Oh the weather outside is frightful,
But the fire is so delightful
And since we've no place to go,
Let it Snow! Let it Snow! Let it Snow!
- From the song "Let it Snow"
Created by lyricist Sammy Cahn and the composer Jule Styne in 1945.
As I write this, it is December 20th, less than a week before Christmas. I live in Toronto, the most populous city in the so-called Great White North. We have not had a snowfall of any significance so far, only a few light flurries. I know! I know! Many of you will say we have been fortunate not have had to shovel the white stuff or drive in a snow storm. For me, however, it just doesn't seem right. It doesn't seem natural. I have never celebrated Christmas in a place with a warm or tropical climate. To me, Christmas is associated with the start of the winter season - and that means snow! Those of you who live in the Southern Hemisphere (Hello all you Aussies out there!) feel differently, of course, and I completely understand. You live in a different climate with a different culture and different Yuletide traditions.
There are many Canadians who prefer to spend the holiday season in Florida. I'm just not one of them. I'm not dreaming of a green Christmas or a wet Christmas. I'm only dreaming of a white Christmas. When its Christmastime, I want to be in hockey country. Ooops! We don't even have the Toronto Maple Leafs to disappoint us again this year - not with that disgusting NHL lockout dragging on. Alas, there is no snow in Canada's largest hub and no Leaf games to cause us endless frustration.
The definition of a "white" Christmas varies from country to country. In some countries, it simply means that the ground is covered with snow. Here in Canada, the definition is more precise. Environment Canada, a government agency, officially defines a "white" Christmas as one in which there is at least two centimetres (O.79 inches) on the morning of December 25th at 7:00 a.m. In the United States, the official definition of a "white" Christmas is even stricter. There must be a snow depth of at least 2.5 centimetres (one inch) at 7:00 a.m. local time on Christmas morning. In the United Kingdom, according to the British Met Office (the U.K.'s national weather service) and British bookies, snow has to be observed falling (even if it is a small amount and even if it melts before it hits the ground) in the 24 hours of December 25th. Northern Scotland is the most likely place to see a white Christmas in the U.K.
With milder winters due to climate change, Christmas in Canada and elsewhere in the Northern Hemisphere, is becoming less snowy as the years pass. Environment Canada issues a white Christmas probability forecast every year based on historical records and climate data it has kept since 1955. According to the agency's statistics, the chances of a white Christmas have been continually dropping. As winters become milder due to climate change, it is no surprise that Christmas has become less snowy through the years. The chances of a white Christmas in Toronto this year are very low. We haven't had one in this city since 2008.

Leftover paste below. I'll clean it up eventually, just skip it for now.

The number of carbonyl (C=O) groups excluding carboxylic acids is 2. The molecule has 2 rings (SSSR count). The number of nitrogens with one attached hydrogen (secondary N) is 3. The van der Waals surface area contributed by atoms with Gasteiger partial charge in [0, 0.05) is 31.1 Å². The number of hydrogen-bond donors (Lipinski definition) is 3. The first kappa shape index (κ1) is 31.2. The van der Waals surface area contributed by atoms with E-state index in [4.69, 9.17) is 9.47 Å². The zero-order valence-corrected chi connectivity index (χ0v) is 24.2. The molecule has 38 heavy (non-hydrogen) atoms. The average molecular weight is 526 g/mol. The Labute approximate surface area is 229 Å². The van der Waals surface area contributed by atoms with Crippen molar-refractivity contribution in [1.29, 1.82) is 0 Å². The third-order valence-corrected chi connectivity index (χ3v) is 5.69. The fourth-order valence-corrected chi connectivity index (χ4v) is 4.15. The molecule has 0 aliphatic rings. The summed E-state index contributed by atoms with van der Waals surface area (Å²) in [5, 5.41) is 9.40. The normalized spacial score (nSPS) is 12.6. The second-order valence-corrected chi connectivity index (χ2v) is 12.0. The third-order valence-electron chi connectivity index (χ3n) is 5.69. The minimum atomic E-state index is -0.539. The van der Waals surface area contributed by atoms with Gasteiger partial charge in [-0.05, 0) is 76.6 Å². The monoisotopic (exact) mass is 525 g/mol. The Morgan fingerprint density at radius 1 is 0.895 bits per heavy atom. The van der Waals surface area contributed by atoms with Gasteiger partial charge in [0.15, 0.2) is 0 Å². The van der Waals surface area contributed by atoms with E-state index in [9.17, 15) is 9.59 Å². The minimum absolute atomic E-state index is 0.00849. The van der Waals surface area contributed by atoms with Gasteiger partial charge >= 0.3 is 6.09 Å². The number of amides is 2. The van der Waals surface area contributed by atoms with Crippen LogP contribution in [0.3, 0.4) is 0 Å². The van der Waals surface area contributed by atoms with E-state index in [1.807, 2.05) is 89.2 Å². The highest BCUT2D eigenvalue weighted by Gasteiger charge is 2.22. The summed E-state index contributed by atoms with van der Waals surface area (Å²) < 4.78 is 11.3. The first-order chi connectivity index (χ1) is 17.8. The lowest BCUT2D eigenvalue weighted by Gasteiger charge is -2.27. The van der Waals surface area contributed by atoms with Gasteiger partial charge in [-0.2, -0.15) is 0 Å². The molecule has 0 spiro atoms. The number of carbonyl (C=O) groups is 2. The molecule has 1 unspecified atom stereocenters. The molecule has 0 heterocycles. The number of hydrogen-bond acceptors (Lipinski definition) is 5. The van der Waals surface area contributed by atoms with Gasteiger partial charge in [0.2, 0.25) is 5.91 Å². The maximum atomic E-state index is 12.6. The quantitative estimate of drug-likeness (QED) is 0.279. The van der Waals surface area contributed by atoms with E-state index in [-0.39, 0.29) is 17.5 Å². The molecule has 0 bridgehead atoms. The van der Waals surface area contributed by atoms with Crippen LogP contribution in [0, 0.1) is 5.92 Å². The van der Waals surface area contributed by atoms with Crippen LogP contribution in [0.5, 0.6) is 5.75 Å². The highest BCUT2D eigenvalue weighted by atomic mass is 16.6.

The reality is that this year, only about 25 per cent of the Canadian populace will be waking up to a winter wonderland on Christmas Day, mostly residents of Alberta, Saskatchewan, Manitoba and the sparsely populated northern regions. According to Environment Canada, there's a 100 per cent chance of snow in Goose Bay, Iqaluit, White Horse and Yellowknife.
We have this reputation We are known as the Cold White North. But I don't think we're as cold and white as we once were. Our reputation is being undermined. Winter is not . . .what it used to be. It was more of a done deal. It was more of a guarantee.
- David Phillips
Environment Canada's senior climatologist
Here are the facts, according to Environment Canada. In the 1960s, 1970s and 1980s, on average there was an 80 per cent chance of having snowfall on Christmas Day. The odds of this happening now have plummeted to 65 per cent.in the last twenty odd years. Our current government, headed by Prime Minister Stephen Harper, is not concerned about the environment and does not take climate change seriously. His government has been relentless in relaxing environmental regulations. Perhaps if there were no snow in Calgary in the winter, he'd have a better understanding of what's been happening. It is highly unlikely there won't be any snow on Christmas Day this year in Toronto, the city of Mr. Harper's birth.
Although I'm a Canadian, I'm starting to understand how Irving Berlin felt when he wrote "White Christmas" amid the palm trees of balmy California back in the 1940s. I'm not pining for a terrible snowstorm. I'm just feeling wistful for treetops that glisten and sleigh bells in the snow. I'll leave the last word to Environment Canada's David Phillips.
It's one of the things where we're seen united as Canadians, in wanting it to be a white Christmas. We want it on that day to put us in the mood. It's almost like (having) turkey and toys. It's just part of the feeling at Christmastime.